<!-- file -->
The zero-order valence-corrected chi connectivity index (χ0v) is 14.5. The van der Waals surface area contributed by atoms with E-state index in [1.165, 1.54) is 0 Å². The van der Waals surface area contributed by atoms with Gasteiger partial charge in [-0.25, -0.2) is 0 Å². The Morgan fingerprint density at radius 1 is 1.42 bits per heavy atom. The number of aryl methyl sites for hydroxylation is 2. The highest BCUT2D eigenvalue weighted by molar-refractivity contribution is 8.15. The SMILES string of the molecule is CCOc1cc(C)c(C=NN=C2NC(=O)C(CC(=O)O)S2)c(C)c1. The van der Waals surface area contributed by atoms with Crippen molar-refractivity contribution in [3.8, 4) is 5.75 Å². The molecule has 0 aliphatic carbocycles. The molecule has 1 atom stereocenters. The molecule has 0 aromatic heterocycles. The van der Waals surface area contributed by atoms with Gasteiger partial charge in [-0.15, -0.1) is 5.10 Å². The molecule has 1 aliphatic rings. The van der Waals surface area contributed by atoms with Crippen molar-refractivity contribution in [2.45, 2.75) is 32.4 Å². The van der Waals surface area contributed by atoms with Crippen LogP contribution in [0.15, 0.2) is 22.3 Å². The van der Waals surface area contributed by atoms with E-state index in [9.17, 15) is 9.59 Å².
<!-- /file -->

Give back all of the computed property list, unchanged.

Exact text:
The zero-order valence-corrected chi connectivity index (χ0v) is 14.5. The van der Waals surface area contributed by atoms with E-state index in [1.165, 1.54) is 0 Å². The van der Waals surface area contributed by atoms with Gasteiger partial charge in [-0.25, -0.2) is 0 Å². The Morgan fingerprint density at radius 1 is 1.42 bits per heavy atom. The number of aryl methyl sites for hydroxylation is 2. The highest BCUT2D eigenvalue weighted by molar-refractivity contribution is 8.15. The SMILES string of the molecule is CCOc1cc(C)c(C=NN=C2NC(=O)C(CC(=O)O)S2)c(C)c1. The van der Waals surface area contributed by atoms with Crippen molar-refractivity contribution in [3.8, 4) is 5.75 Å². The molecule has 0 aliphatic carbocycles. The molecule has 1 atom stereocenters. The molecule has 0 aromatic heterocycles. The van der Waals surface area contributed by atoms with Gasteiger partial charge in [-0.15, -0.1) is 5.10 Å². The molecule has 1 aliphatic rings. The van der Waals surface area contributed by atoms with Crippen molar-refractivity contribution in [2.45, 2.75) is 32.4 Å². The van der Waals surface area contributed by atoms with Crippen LogP contribution in [0.15, 0.2) is 22.3 Å². The van der Waals surface area contributed by atoms with E-state index in [9.17, 15) is 9.59 Å².